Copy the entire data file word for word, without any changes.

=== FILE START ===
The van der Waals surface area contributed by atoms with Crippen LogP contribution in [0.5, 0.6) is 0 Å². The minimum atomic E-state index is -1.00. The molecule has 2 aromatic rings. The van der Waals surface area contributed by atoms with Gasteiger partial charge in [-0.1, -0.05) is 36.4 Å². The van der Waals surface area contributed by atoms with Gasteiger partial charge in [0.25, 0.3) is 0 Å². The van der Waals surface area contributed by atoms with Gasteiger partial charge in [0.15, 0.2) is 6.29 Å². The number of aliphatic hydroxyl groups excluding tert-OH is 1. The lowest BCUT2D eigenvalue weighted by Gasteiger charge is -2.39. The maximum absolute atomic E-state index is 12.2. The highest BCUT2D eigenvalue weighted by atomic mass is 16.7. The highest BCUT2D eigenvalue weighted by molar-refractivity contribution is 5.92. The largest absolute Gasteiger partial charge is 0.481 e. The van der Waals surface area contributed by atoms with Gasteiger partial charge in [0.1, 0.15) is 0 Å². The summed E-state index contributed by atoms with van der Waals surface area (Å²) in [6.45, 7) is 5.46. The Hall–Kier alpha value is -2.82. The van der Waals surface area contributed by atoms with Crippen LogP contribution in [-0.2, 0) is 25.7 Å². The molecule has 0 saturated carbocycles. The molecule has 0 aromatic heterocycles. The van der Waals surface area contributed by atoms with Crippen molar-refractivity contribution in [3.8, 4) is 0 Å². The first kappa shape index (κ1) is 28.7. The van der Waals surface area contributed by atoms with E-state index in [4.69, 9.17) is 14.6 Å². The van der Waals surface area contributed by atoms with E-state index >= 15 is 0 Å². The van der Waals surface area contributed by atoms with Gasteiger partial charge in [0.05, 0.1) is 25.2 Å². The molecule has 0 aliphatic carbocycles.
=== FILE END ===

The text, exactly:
The van der Waals surface area contributed by atoms with Crippen LogP contribution in [0.5, 0.6) is 0 Å². The minimum atomic E-state index is -1.00. The molecule has 2 aromatic rings. The van der Waals surface area contributed by atoms with Gasteiger partial charge in [-0.1, -0.05) is 36.4 Å². The van der Waals surface area contributed by atoms with Gasteiger partial charge in [0.25, 0.3) is 0 Å². The van der Waals surface area contributed by atoms with Gasteiger partial charge in [0.15, 0.2) is 6.29 Å². The number of aliphatic hydroxyl groups excluding tert-OH is 1. The lowest BCUT2D eigenvalue weighted by Gasteiger charge is -2.39. The maximum absolute atomic E-state index is 12.2. The highest BCUT2D eigenvalue weighted by atomic mass is 16.7. The highest BCUT2D eigenvalue weighted by molar-refractivity contribution is 5.92. The largest absolute Gasteiger partial charge is 0.481 e. The van der Waals surface area contributed by atoms with Gasteiger partial charge in [0.1, 0.15) is 0 Å². The summed E-state index contributed by atoms with van der Waals surface area (Å²) in [6.45, 7) is 5.46. The Hall–Kier alpha value is -2.82. The van der Waals surface area contributed by atoms with Crippen LogP contribution in [-0.2, 0) is 25.7 Å². The molecule has 0 saturated carbocycles. The molecule has 0 aromatic heterocycles. The van der Waals surface area contributed by atoms with Crippen molar-refractivity contribution in [3.8, 4) is 0 Å². The first kappa shape index (κ1) is 28.7. The van der Waals surface area contributed by atoms with E-state index in [4.69, 9.17) is 14.6 Å². The van der Waals surface area contributed by atoms with E-state index >= 15 is 0 Å². The van der Waals surface area contributed by atoms with Gasteiger partial charge in [0.05, 0.1) is 25.2 Å². The molecule has 0 aliphatic carbocycles.